The first mention of the Aequi in Roman history is during the reign of Tarquinius Priscus1, who waged war with them with great success, and reduced them to at least a nominal submission (Strab. v. p.231; Cic. de Rep. 2.20). The second Tarquin is also mentioned as having concluded a peace with them, which may perhaps refer to the same transaction (Liv. 1.55; Niebuhr, vol. i. p. 359). But it was not till after the fall of the Roman monarchy that they appear in their more formidable aspect. In B.C. 494 they are first mentioned as invading the territory of the Latins, which led that people to apply for assistance to Rome: and from this time forth the wars between the Aequians and Volscians on the one side, and the Romans assisted by the Latins and Hernicans on the other, were events of almost regular and annual recurrence ( “statum jam ac prope solenne in singulos annos bellum,” Liv. 3.15). Notwithstanding the exaggerations and poetical embellishments with which the history of these wars has been disguised, we may discern pretty clearly three different periods or phases into which they may be divided. 1. From B.C. 494 to about the time of the Decemvirate B.C. 450 was the epoch of the greatest power and successes of the Aequians. In B.C. 463 they are first mentioned as encamping on Mount Algidus, which from thenceforth became the constant scene of the conflicts between them and the Romans: and it seems certain that during this period the Latin towns of Bola, Vitellia, Corbio, Labicum, and Pedum fell into their hands. The alleged victory of Cincinnatus in B.C. 458, on which so much stress has been laid by some later writers (Florus 1.11), appears to have in reality done little to check their progress. 2. From B.C. 450 to the invasion of the Gauls their arms were comparatively unsuccessful: and though we find them still contending on equal terms with the Romans and with many vicissitudes of fortune, it is clear that on the whole they had lost ground. The great victory gained over them by the dictator A. Postumius Tubertus in B.C. 428 may probably be regarded as the turning-point of their fortunes (Liv. 4.26-29; Diod. 12.64; Ovid. Fast. 6.721; Niebuhr, vol. ii. p. 454): and the year B.C. 415 is the last in which we find them occupying their customary position on Mount Algidus (Liv. 4.45). It is not improbable, as suggested by Niebuhr, that the growing power of the Samnites, who were pressing on the Volscians upon the opposite side, may have drawn off the forces of the Aequians also to the support of their allies, and thus rendered them less able to cope with the power of Rome. But it is certain that before the end of this period most of the towns which they had conquered from the Latins had been again wrested from their hands. 3. After the invasion of the Gauls the Aequians appear again in the field, but with greatly diminished resources: probably they suffered severely from the successive swarms of barbarian invaders which swept over this part of Italy: and after two unsuccessful campaigns in B.C. 386 and 385 they appear to have abandoned the contest as hopeless: nor does their name again appear in Roman history for the space of above 80 years. But in B.C. 304 the fate of their neighbours the Hernicans aroused them to a last struggle, which terminated in their total defeat and subjection. Their towns fell one after another into the hands of the victorious Romans, and the Aequian nation (says Livy) was almost utterly exterminated (Liv. 9.45). This expression is however certainly exaggerated, for we find them again having recourse to arms twice within the next few years, though on both occasions without success (Liv. 10.1, 9). It was probably after the last of these attempts that they were admitted to the rights of Roman citizens: and became included in the two new tribes, the Aniensis and Terentina, which were created at this period (Cic. de Off. 1.1. 1; Liv. 10.9; Niebuhr, vol. iii. p. 267).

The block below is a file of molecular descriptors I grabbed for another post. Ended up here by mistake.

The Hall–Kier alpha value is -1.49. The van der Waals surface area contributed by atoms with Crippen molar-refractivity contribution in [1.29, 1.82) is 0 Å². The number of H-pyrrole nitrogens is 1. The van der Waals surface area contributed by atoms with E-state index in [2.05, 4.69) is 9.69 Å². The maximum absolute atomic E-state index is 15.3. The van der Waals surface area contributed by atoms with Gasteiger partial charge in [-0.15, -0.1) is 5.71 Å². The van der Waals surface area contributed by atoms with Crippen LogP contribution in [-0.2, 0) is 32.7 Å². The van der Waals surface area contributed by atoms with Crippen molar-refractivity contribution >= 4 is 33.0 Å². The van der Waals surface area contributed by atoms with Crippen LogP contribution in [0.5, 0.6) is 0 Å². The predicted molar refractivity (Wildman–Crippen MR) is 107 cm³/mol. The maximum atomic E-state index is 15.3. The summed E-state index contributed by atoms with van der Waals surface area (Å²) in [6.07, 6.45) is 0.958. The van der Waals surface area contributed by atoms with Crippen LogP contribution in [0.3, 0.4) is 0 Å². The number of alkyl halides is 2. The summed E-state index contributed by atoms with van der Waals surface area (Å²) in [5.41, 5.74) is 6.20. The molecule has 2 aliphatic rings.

From this time the name of the Aequi altogether disappears from history, and would seem to have fallen into disuse, being probably merged in that of the Latins: but those of Aequiculi and Aequiculani still occur for the inhabitants of the upland and more secluded vallies which were not included within the limits of Latium, but belonged to the fourth region of Augustus: and afterwards to the province called Valeria. In Imperial times we even [p. 1.55]find the Aequiculani in the valley of the Salto constituting a regular municipal body, so that “Res Publica Aequiculanorum” and a “Municipium Aequicolanorum” are found in inscriptions of that period (Orell. no. 3931; Ann. dell. Inst. vol. vi. p. 111, not.). Probably this was a mere aggregation of scattered villages and hamlets such as are still found in the district of the Cicolano. In the Liber Coloniarum (p. 255) we find mention of the “Ecicylanus ager,” evidently a corruption of Aequiculanus, as is shown by the recurrence of the same form in charters and documents of the middle ages (Holsten. not. ad Cluver. p. 156).